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For example, the average hospital count per 10,000 people here is 21.6 beds, much lower than developed economies such as the UK suggests that over 70% of the Saudi population is alarmingly obese. KSA and


the UAE make up the two largest populations in the GCC.


compared to that of US. In addition, over the last few decades in the Middle East,


enormous prosperity had bred a changing culture that leans more towards sedentary lifestyles and fast food diets. As a result, major health problems have rocketed in the UAE and the wider region. Non-communicable diseases (NCD’s)


– are increasing at an alarming rate. The epidemiology profile of the region includes high incidences of obesity, hypertension and diabetes mellitus, particularly Type-2. The latter has been the leading cause of cardiovascular disease, kidney failure and amputations. The complications caused by these diseases will further increase long- term burdening and already over-stretched healthcare system. The World Health Organisation determined that a third of adults in the UAE are obese, and one in five people live with diabetes. In 2007, the UAE ranked second highest in the world for diabetes prevalence, followed by the Kingdom of Saudi Arabia (KSA). The Saudi Diabetes and Endocrine Association (SEDA)


THE DEMAND FOR HEALTHCARE INCREASES As the incidences of lifestyle diseases increase, these populations, leveraged by increased prosperity, will demand a greater quality of healthcare. Demand growth in this segment will act as an incentive for private investors to establish multi-disciplinary hospitals and specialised centres for complex diseases. Such investment will increase competitiveness and improve the quality of services. Private hospitals are generally preferred due to:  Excessive queues at public facilities  Capacity saturation within public care (overburdened emergency rooms and hospital beds)  Lack of specialised treatment and facilities in rural areas  Higher efficiency in private care. Limited opening hours of government hospitals has also been cited as a reason for referrals to private hospitals. These factors have placed added pressure on the healthcare market and can be met by more private investment. The existing healthcare infrastructure in the MENA region is currently insufficient.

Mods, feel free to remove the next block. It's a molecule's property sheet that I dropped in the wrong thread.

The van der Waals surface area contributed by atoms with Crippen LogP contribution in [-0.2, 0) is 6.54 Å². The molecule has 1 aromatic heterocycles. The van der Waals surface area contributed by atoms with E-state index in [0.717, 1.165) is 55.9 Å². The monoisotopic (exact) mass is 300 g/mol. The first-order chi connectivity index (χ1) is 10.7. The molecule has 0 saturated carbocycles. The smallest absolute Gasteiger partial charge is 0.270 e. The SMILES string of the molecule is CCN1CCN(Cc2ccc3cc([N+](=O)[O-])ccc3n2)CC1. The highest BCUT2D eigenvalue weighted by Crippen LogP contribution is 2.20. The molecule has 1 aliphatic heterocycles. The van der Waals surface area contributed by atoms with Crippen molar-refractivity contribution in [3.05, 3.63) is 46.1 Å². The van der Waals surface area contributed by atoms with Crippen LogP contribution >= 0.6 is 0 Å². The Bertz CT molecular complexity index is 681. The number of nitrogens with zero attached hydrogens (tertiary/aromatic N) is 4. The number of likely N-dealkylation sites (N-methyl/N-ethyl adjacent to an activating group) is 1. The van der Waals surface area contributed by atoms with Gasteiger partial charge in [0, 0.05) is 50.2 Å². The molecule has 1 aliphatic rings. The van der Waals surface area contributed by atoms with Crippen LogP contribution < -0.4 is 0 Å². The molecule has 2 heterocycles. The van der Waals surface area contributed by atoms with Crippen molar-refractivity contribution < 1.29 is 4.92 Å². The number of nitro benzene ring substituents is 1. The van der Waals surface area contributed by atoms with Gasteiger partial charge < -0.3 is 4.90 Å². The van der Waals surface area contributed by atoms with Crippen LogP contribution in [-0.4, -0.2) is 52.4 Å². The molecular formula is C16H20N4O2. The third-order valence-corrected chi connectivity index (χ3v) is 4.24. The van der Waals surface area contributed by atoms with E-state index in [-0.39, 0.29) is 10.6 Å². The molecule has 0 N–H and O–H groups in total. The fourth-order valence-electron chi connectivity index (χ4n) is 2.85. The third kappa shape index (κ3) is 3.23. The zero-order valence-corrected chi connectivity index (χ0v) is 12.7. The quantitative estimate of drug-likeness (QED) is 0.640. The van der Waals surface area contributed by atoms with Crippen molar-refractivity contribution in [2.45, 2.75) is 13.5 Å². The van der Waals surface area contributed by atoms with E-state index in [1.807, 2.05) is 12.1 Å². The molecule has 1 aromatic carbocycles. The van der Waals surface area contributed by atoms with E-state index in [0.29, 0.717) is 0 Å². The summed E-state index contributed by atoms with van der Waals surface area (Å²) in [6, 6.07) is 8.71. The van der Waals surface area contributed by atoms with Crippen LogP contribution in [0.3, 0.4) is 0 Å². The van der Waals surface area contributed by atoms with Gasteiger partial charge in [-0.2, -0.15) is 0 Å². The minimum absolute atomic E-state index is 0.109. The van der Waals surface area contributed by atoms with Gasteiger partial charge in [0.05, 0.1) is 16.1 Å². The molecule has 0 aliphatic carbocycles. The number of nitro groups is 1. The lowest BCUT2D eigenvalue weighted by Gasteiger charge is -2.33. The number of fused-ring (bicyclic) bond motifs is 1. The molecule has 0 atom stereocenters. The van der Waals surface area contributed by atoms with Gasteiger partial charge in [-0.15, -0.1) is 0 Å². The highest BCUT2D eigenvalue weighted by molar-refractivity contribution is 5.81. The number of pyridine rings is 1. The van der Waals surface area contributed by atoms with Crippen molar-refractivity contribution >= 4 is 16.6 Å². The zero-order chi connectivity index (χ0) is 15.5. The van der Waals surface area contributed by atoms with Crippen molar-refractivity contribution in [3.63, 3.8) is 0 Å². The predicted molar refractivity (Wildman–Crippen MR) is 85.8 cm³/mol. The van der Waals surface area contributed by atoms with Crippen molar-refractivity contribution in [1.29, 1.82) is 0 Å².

(33.8) and the US (31.0). It is estimated that that the region lacks about 200,000 hospital beds currently and this has to be addressed immediately or it will increase. The present system has around 18 qualified physicians per 10,000 people compared to 27 each in the UK and the US, indicating a shortage of about 179,000 specialists. The region also lacks medical professionals such as dentists, nurses and midwives. According to WHO, in terms


«The cause for concern is that even though the standard of living in the GCC region is very high, the healthcare infrastructure is far below that of the developed economies»


of trained medical staff per 10,000 people in 2010, the MENA region had 3.5 dentistry personnel and 28.4 nurses and midwives, which is nearly 79% and 71% lower, respectively, compared to the US. It is ironical that in this part of the world there are more graduates in humanities than in science and engineering, as a result of which it has fewer numbers of qualified physicians, nurses and midwives, and dentistry personnel. An active policy initiative aimed at these shortcomings will not only supply more qualified physicians and medicine practitioners but at the same time address another key regional problem: job creation. 


Arab Health Issue 5 2011 13


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